There are larger design challenges for housing provision, roads, pathway construction and transport systems. Addressing these should be at the forefront of WDC2014.
If the City is committed to the vision outlined in the original WDC2014 bid, it must ensure the coordinating committee is as independent as possible. The organizing process must not be limited to the “Design Community” and “private sector”. It must commit to meaningful engagement with communities – from Khayelitsha to Constantia, Mitchells Plain to Hout Bay. These communities must be involved throughout the planning process, not just at intermittent and superficial public events. It must ensure that WDC2014 stays true to its mandate of encouraging critical introspection, and not become a public relations exercise that creates an idealistic fantasy vision of the City, its government and its people.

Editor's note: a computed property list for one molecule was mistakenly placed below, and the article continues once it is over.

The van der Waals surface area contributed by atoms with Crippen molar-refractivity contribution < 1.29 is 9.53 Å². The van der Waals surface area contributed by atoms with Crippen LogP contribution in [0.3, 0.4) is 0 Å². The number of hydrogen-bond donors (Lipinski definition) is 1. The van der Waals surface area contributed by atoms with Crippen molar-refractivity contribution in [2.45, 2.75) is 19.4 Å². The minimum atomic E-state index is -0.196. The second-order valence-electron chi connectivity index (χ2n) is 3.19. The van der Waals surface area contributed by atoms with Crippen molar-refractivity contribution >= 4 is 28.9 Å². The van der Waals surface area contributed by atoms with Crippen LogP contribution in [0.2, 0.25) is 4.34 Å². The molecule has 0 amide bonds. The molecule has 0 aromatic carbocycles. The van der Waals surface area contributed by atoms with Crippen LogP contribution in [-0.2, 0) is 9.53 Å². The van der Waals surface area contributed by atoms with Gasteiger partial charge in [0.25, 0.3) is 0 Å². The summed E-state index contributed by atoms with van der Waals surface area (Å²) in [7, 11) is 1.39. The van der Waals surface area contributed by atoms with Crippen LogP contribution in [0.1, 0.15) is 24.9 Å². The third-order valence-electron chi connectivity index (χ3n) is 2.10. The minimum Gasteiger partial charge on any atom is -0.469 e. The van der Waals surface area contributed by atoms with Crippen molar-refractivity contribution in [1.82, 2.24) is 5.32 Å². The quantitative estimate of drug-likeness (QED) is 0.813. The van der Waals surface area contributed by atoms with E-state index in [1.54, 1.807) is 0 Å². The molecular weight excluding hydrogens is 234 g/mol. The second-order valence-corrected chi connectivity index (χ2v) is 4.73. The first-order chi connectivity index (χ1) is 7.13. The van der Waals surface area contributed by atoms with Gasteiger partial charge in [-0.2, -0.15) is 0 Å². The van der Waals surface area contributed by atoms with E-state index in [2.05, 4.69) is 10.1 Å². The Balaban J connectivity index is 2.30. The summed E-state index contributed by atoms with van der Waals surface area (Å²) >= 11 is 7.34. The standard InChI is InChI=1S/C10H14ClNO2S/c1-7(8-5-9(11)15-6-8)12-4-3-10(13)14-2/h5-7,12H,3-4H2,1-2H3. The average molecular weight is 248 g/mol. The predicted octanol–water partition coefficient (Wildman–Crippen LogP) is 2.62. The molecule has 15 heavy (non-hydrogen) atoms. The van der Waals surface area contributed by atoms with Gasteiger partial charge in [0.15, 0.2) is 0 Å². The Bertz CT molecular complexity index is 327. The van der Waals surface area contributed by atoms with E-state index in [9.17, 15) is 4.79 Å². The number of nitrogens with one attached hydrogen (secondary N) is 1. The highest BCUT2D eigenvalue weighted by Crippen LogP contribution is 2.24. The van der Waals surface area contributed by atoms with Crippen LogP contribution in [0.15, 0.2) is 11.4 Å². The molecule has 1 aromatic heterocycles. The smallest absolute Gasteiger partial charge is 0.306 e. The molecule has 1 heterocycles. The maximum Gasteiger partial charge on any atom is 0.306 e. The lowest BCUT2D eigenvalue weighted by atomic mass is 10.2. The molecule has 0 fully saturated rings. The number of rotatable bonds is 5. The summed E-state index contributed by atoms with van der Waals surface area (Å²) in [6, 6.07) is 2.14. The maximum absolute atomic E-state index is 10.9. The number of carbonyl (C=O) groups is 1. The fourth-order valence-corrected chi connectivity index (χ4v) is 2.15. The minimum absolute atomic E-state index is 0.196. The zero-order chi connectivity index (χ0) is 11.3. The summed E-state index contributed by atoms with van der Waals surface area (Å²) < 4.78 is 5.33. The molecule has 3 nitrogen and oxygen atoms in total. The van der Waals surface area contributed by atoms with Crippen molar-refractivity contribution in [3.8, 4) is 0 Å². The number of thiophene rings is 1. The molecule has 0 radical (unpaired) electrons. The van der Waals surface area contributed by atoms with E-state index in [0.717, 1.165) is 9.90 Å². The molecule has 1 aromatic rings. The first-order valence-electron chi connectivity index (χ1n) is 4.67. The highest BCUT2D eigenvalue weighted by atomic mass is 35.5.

This article first appeared in the Cape Times on 31 January 2012